Even with the best biking education and years of experience, many triathletes will experience a crash.
Even with the best biking education and years of experience, many triathletes will experience a crash. I learned a lot from surviving a scary one and I hope my experience, along with these recommendations, can help you prevent—or bounce back from—a crash.
Avoid a crash
Expert tips for stacking the odds in your favor:
“When I go on training group rides, I am hyper-aware of everyone around me and am always looking for an escape route if someone goes down.” Tim DeBoom, two-time Ironman world champion
“Check that your tires are not overly worn, your wheels are true and that braking and shifting are in good working condition. Many times these issues can cause a crash or make avoiding one that much more difficult.” Zach Edwards, pro bike mechanic, Boulder Cycle Sport
“A great strength-training program can establish good joint stability and optimal range of motion and may help you to avoid some crashes or bounce back more quickly following one.” Erin Carson, personal trainer and age-group triathlete
If you do crash, proper long-term recovery should begin right away.
“Ask your emergency room providers for specific wound care supplies like saline, Tegaderm, silver sulfa and sponges rather than gauze pads to aid healing of road rash. The ER is primarily focused on evaluating for head and spinal cord and internal organ injury. Once these injuries have been excluded, make an appointment with a sports medicine therapist to help diagnose and treat potential maladies.” Dr. Jeremy Rodgers, medical director, Rocky Mountain Ironman Events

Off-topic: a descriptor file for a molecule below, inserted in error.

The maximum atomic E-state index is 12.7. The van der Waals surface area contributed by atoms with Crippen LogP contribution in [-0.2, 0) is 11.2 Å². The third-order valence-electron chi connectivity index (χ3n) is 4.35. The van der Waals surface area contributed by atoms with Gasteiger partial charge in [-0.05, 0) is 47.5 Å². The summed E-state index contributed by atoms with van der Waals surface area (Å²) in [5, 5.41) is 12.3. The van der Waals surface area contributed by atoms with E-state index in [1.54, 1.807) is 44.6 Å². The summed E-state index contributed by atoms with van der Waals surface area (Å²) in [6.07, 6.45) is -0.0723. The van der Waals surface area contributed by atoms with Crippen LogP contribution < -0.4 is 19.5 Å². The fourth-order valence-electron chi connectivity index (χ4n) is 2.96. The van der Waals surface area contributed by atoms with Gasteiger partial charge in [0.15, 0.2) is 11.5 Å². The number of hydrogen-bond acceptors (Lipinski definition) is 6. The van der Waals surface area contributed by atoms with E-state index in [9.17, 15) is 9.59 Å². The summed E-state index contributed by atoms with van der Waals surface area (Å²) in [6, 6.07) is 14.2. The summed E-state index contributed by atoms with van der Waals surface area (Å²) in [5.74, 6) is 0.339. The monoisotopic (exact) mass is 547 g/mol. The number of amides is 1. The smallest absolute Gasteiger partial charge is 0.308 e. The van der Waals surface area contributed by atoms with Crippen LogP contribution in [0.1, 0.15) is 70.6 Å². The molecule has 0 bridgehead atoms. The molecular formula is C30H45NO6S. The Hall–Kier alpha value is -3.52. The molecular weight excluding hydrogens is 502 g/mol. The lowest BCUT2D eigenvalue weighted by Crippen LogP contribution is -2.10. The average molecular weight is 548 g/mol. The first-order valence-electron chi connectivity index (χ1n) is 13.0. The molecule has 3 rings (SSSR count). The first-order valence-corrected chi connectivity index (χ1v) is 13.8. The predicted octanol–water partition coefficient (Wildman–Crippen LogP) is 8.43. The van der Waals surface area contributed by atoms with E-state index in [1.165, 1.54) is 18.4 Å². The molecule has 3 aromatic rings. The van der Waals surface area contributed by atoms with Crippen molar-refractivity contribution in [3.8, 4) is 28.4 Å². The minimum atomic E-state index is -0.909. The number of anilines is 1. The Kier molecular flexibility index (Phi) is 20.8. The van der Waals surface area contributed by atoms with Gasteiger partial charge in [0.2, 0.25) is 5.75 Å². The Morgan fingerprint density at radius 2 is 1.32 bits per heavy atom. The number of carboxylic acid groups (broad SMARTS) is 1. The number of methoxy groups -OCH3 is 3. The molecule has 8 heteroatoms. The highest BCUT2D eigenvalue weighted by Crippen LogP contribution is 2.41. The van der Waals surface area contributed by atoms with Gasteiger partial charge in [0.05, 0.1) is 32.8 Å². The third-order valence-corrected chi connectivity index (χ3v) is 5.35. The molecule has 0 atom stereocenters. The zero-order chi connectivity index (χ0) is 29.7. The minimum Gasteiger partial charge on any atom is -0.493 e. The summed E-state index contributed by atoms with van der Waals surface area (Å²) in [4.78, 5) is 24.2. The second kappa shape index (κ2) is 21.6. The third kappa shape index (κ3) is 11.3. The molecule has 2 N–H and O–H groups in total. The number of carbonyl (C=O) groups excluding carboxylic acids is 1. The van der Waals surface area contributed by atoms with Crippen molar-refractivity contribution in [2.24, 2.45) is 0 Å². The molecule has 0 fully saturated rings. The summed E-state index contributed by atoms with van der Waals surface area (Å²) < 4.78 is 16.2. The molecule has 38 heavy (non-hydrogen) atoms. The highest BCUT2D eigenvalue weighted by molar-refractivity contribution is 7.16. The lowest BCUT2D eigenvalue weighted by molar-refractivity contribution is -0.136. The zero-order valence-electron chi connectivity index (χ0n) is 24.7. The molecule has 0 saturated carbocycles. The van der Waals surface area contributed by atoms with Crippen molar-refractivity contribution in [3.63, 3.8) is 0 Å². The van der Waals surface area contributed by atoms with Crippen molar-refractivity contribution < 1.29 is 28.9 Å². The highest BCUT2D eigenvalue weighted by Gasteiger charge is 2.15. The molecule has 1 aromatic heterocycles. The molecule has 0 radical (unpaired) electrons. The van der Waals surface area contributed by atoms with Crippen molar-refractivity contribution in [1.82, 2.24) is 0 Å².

“Burn centers can work wonders on third-degree/full thickness road rash. They have a totally different regimen than the ER and you heal a lot faster.” Andria Lenoble, age-group triathlete
Bounce back with confidence
Once you’re ready, follow some of these tips to ensure a successful return:
“Have your bike inspected professionally. In addition to cosmetic issues like bar tape and pedals, you’ll want to have the bike checked for cracks—especially carbon frames, bars and wheels.” Edwards
“Stay as active as possible after an acute trauma. Maintaining some level of activity (even a few minutes a day) can actually aid healing.” Charlie Merrill, physical therapist at Merrill Performance
“Being back on the bike is a bit unnerving, which in itself can cause another crash. Start out where you feel safest and don’t have too much caffeine before your ride.” Laurie Mizener, triathlete and former U.S. Olympic Marathon Trials competitor
“Recovery acupuncture is great for rehabilitating muscles and tendons, providing balanced energy to a potentially traumatized body.” Tyler Stroebel, licensed acupuncturist
“Start on the indoor trainer to make sure body parts work in stationary mode before heading outside.” Karen Lipinsky, age-group triathlete
Five keys to properly healing road rash
1. Once it’s clean and treated, leave it alone and keep it covered by Tegaderm or similar product. If it’s exposed or gets cold, the wound goes into shock and healing slows down.
2. If it oozes a milky or opaque discharge, it might be infected. Dry it out and reclean it, or treat with a topical antibiotic.
3. Don’t let it get too dry, which can make healing slower and the scar worse.
4. The ideal healing environment is slightly moist with nice, new, pink tissue and clean, regular margins (edges).
5. Once healed, avoid exposing the scar to excessive sunlight for at least a year. — Charlie Merrill
Fliegelman is the owner and head coach of FastForward Sports (Fastforwardsports.net) in Boulder, Colo.
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